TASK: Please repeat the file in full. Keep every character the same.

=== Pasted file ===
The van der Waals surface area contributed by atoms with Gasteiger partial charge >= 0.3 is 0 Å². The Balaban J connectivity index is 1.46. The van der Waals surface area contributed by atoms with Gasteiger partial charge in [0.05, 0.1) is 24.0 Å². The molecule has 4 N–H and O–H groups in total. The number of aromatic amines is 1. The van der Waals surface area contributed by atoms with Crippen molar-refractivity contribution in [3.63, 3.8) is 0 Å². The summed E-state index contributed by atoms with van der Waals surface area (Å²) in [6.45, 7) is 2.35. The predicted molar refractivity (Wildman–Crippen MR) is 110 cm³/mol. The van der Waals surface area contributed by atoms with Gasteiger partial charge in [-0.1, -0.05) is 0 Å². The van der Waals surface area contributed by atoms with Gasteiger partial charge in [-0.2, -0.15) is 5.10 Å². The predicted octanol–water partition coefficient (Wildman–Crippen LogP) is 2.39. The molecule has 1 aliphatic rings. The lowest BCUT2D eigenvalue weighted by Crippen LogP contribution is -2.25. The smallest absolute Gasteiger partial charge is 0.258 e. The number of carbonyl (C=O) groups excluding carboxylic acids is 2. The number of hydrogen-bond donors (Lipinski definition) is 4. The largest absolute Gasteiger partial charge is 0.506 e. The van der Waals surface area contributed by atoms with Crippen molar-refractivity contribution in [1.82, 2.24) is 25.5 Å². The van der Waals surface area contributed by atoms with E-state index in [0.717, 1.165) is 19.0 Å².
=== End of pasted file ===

The van der Waals surface area contributed by atoms with Gasteiger partial charge >= 0.3 is 0 Å². The Balaban J connectivity index is 1.46. The van der Waals surface area contributed by atoms with Gasteiger partial charge in [0.05, 0.1) is 24.0 Å². The molecule has 4 N–H and O–H groups in total. The number of aromatic amines is 1. The van der Waals surface area contributed by atoms with Crippen molar-refractivity contribution in [3.63, 3.8) is 0 Å². The summed E-state index contributed by atoms with van der Waals surface area (Å²) in [6.45, 7) is 2.35. The predicted molar refractivity (Wildman–Crippen MR) is 110 cm³/mol. The van der Waals surface area contributed by atoms with Gasteiger partial charge in [-0.1, -0.05) is 0 Å². The van der Waals surface area contributed by atoms with Gasteiger partial charge in [-0.2, -0.15) is 5.10 Å². The predicted octanol–water partition coefficient (Wildman–Crippen LogP) is 2.39. The molecule has 1 aliphatic rings. The lowest BCUT2D eigenvalue weighted by Crippen LogP contribution is -2.25. The smallest absolute Gasteiger partial charge is 0.258 e. The number of carbonyl (C=O) groups excluding carboxylic acids is 2. The number of hydrogen-bond donors (Lipinski definition) is 4. The largest absolute Gasteiger partial charge is 0.506 e. The van der Waals surface area contributed by atoms with Crippen molar-refractivity contribution in [1.82, 2.24) is 25.5 Å². The van der Waals surface area contributed by atoms with E-state index in [0.717, 1.165) is 19.0 Å².